Oregon Spending $1.6 Million for Eastern College Equity Program

Oregon community colleges will largely keep tuition flat or raise it by just a few dollars per credit hour in the fall of 2022. (The Enterprise/File)

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The state will spend more than $1 million to help more students of color and adult learners graduate from colleges in eastern Oregon.

Gov. Kate Brown announced last week that the state will spend $1.6 million to launch an initiative called “Moon Shot for Equity” at Eastern Oregon University, Treasure Valley Community College and Blue Mountain Community College. The money comes from the Governor’s Emergency Education Relief Fund, a pot of federal Covid relief money that she controls.

It’s part of a national program from a Washington, D.C.-based consulting firm, EAB, that aims to close gaps in degree attainment. The program includes simplifying college registration, setting up clear course maps to reduce the amount of time and money spent seeking a degree and making it easier to transfer credits.

“Every student in Oregon, no matter who they are or where they come from, deserves equitable access to higher education,” Brown said in a statement. “We must invest and innovate to break down the barriers that have kept too many Oregonians from succeeding in higher education.”

In Oregon, more than half of Asian-American adults have a bachelor’s degree or higher, and nearly two-thirds have at least an associate’s degree, according to the state’s Higher Education Coordinating Commission. More than half the state’s population of white adults and nearly half the state’s Black adults have at least an associate’s degree.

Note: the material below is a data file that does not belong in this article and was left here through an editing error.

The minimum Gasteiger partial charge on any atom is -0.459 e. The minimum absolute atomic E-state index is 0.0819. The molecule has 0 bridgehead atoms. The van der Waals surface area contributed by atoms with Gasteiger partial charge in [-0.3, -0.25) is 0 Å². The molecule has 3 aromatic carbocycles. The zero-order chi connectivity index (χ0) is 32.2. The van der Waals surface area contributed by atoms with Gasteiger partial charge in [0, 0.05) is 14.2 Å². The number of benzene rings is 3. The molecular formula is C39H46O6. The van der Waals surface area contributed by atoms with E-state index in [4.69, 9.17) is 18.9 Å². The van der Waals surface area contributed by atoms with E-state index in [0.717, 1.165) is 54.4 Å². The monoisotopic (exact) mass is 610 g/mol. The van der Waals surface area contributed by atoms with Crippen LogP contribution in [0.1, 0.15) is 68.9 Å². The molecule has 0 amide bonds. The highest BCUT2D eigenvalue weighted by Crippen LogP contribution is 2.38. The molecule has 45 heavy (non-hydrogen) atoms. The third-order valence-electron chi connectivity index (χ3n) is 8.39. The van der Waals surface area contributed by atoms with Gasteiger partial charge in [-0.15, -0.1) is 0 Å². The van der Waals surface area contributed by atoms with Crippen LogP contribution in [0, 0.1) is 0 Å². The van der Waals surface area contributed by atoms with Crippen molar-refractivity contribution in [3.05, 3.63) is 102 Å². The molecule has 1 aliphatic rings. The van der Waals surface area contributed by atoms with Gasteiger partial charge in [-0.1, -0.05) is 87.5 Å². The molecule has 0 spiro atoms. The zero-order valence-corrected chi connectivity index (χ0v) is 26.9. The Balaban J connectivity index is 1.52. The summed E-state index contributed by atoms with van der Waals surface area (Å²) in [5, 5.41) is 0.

But only 15% of Hispanic adults have a bachelor’s degree, while another 15% have completed an associate’s degree or certificate. Native American and Native Hawaiians/Pacific Islanders have similarly low levels of post-high-school education, with 35% of Native Americans and 40% of Pacific Islanders achieving an associate’s degree or higher.

Eastern Oregon University has almost 2,900 students who take classes in person in La Grande or through online degree programs. Close to 70% of its students are white, with Latino students making up the next largest group.

Treasure Valley Community College in Ontario and Blue Mountain Community College in Pendleton both offer associate’s degrees and transfer programs to a mix of full-time and part-time students. Both serve majority-white populations.

Oregon Capital Chronicle is part of States Newsroom, a network of news bureaus supported by grants and a coalition of donors as a 501c(3) public charity. Oregon Capital Chronicle maintains editorial independence. Contact Editor Lynne Terry for questions: info@oregoncapitalchronicle.com. Follow Oregon Capital Chronicle on Facebook and Twitter.

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